Calling for “Jobs, not cuts,” dozens of protesters lined up outside U.S. Sen. John Kerry’s Boston office Monday calling for the protection of social programs in the face of the upcoming “fiscal cliff.”
The rally, a joint effort of the Greater Boston Labor Council, American Federation of Labor and Congress of Industrial Organizations, Moveon.org and Massachusetts Peace Action, followed an earlier protest at Faneuil Hall that also addressed the impacts of the country’s possible future financial troubles.
“We want tax equity in this country, and we don’t want the most vulnerable people — the poor and the seniors — to lose their safety net,” said Rich Rogers, executive secretary-treasurer of the GBLC and one of the rally’s organizers, to the crowd.
Steven Tolman, president of the Massachusetts AFL-CIO, said he does not mind paying his fair share of taxes, and is even happy to do so.
“That’s the same way it should be for every category of our wage system, and maybe we need to make some changes, but the changes should be focused on the middle class,” he said. “The middle class has been whacked, hurt and deceived for the last 30 years and we can’t take it, and we shouldn’t take it and we won’t take it.”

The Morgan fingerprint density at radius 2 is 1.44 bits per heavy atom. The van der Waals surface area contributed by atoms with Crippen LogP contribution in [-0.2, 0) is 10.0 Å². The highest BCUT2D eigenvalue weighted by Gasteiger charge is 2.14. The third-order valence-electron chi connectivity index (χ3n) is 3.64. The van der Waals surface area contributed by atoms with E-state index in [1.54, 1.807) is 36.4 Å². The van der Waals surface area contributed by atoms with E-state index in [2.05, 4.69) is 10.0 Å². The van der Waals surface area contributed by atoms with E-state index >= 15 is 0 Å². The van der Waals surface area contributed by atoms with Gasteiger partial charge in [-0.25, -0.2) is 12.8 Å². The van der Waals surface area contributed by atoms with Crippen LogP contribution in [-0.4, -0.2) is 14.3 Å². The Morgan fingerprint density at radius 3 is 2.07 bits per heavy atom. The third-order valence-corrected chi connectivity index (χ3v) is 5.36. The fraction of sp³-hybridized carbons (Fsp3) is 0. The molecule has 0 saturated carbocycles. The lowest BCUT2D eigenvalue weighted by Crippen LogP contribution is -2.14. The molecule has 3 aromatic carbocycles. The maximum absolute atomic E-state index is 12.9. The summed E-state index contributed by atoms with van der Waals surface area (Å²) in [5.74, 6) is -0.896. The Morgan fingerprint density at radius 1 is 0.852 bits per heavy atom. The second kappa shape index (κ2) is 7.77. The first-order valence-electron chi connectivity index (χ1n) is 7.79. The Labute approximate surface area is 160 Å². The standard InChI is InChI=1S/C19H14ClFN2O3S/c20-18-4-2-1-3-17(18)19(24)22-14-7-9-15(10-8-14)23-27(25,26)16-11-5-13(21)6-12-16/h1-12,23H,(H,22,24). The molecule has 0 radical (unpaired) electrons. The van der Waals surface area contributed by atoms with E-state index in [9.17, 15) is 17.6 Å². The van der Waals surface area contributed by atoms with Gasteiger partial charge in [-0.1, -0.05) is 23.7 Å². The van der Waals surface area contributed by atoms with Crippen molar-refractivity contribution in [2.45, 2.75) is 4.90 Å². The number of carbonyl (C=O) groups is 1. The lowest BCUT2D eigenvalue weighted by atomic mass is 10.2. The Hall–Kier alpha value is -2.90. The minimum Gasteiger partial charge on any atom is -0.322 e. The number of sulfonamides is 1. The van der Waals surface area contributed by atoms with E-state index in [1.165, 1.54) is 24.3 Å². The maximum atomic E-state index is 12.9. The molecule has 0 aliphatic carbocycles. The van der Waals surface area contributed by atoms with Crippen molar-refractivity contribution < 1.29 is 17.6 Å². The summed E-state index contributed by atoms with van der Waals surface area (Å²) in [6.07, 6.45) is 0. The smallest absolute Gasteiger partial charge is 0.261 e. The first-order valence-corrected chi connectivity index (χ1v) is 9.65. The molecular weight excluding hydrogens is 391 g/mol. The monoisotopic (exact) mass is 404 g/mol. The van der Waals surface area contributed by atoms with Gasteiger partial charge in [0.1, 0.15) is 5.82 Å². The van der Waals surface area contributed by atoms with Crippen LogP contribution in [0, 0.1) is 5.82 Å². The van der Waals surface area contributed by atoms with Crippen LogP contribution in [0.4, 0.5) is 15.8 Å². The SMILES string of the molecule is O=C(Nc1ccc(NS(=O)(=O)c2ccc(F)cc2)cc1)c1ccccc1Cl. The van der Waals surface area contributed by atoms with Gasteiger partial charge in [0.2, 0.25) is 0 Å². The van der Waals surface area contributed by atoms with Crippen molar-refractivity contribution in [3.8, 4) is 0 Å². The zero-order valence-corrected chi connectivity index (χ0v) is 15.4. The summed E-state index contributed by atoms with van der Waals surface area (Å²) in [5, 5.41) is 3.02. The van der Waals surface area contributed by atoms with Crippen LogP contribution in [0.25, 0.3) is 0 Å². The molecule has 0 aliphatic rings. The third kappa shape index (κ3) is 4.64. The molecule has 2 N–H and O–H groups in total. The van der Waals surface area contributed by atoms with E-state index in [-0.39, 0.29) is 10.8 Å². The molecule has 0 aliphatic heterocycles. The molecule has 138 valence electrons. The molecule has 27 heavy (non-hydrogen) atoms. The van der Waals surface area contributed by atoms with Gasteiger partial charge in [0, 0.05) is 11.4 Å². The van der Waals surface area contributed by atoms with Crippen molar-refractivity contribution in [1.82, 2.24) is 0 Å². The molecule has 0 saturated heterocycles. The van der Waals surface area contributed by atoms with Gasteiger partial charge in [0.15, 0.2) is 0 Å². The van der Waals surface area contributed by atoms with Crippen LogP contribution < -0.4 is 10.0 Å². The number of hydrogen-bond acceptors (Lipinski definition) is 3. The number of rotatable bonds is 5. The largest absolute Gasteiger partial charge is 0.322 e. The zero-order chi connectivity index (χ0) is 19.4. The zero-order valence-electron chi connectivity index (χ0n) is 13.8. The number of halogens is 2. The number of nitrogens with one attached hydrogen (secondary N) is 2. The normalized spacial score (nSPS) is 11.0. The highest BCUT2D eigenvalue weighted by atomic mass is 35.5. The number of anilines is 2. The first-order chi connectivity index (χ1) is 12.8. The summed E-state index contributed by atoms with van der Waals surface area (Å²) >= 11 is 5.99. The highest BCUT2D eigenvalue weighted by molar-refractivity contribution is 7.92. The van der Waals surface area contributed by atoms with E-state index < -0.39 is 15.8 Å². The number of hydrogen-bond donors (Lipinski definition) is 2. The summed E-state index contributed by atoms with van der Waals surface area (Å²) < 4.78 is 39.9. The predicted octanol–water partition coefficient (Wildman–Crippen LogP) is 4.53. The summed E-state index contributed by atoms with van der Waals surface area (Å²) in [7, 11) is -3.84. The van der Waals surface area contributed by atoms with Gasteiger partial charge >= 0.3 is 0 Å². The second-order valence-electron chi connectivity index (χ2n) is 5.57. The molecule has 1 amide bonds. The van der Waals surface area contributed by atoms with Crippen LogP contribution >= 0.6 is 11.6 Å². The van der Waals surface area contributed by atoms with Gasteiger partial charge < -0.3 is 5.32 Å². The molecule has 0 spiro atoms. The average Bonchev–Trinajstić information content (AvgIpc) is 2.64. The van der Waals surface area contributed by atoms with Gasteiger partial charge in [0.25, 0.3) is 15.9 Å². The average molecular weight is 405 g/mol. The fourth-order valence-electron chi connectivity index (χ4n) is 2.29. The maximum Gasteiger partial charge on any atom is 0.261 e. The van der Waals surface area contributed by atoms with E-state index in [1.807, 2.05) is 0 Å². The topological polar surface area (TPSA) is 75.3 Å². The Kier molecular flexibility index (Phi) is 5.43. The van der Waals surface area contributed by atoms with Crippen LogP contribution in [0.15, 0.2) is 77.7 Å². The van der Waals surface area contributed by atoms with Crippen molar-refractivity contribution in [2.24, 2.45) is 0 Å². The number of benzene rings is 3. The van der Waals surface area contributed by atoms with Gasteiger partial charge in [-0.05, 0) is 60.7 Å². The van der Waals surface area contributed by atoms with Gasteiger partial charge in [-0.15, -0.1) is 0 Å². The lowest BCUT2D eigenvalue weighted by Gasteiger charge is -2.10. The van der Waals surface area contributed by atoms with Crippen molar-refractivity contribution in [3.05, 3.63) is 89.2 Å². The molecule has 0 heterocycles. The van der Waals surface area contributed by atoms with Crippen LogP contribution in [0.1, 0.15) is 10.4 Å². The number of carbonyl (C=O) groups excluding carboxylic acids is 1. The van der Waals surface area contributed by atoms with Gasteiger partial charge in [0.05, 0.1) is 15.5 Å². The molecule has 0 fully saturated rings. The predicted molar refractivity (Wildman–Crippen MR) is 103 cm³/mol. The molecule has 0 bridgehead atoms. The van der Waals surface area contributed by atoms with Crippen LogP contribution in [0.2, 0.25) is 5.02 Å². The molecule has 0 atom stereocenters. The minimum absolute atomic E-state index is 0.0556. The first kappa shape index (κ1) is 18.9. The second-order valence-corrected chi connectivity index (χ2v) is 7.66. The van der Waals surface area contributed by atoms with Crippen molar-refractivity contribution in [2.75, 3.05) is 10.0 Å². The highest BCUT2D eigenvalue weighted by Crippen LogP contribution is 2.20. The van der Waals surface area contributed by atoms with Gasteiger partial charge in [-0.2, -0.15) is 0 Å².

A number of the protesters, especially the older members of the crowd, said they had a personal stake in the upcoming fiscal cliff battle.
“I used to be president of a local union and now, like tens of millions of other Americans, I am retired and depend on social security to pay my bills, and Medicare to insure me against illness,” said Jeffery Klein, the former president of the National Association of Government Employees.
Protesters and organizers said social programs need protecting and other actions should be taken to balance the budget.
“There are other things that you can do to balance the budget besides cuts across the board. You can decrease corruption or increase efficiency,” said MoveOn.org representative Liz King to The Daily Free Press. “You can do all sorts of things that don’t lower people’s access to service, but no one is looking into that.”
Many protesters were also involved in a referendum passed in 91 Bay State cities and towns that would ask representatives not to cut social benefits.
Lyn Meza, a 67-year-old Chelsea resident, retired General Electric employee and union leader, told the Free Press that more than 600,000 voted in favor of the referendum question.
“We are opposed to any grand bargain that’s going to reduce the age for Medicare eligibility or change the requirements for social security and we think he [Kerry] should listen to the voters,” she said.
Cole Harrison, a 59-year-old representative of Massachusetts Peace Action from Roslindale, said he feared that a deal to balance the budget would put social programs most at risk.
“Even though some of the Democrats are talking about raising taxes on the rich, they’re willing to make these terrible compromises in exchange for those taxes,” Harrison said.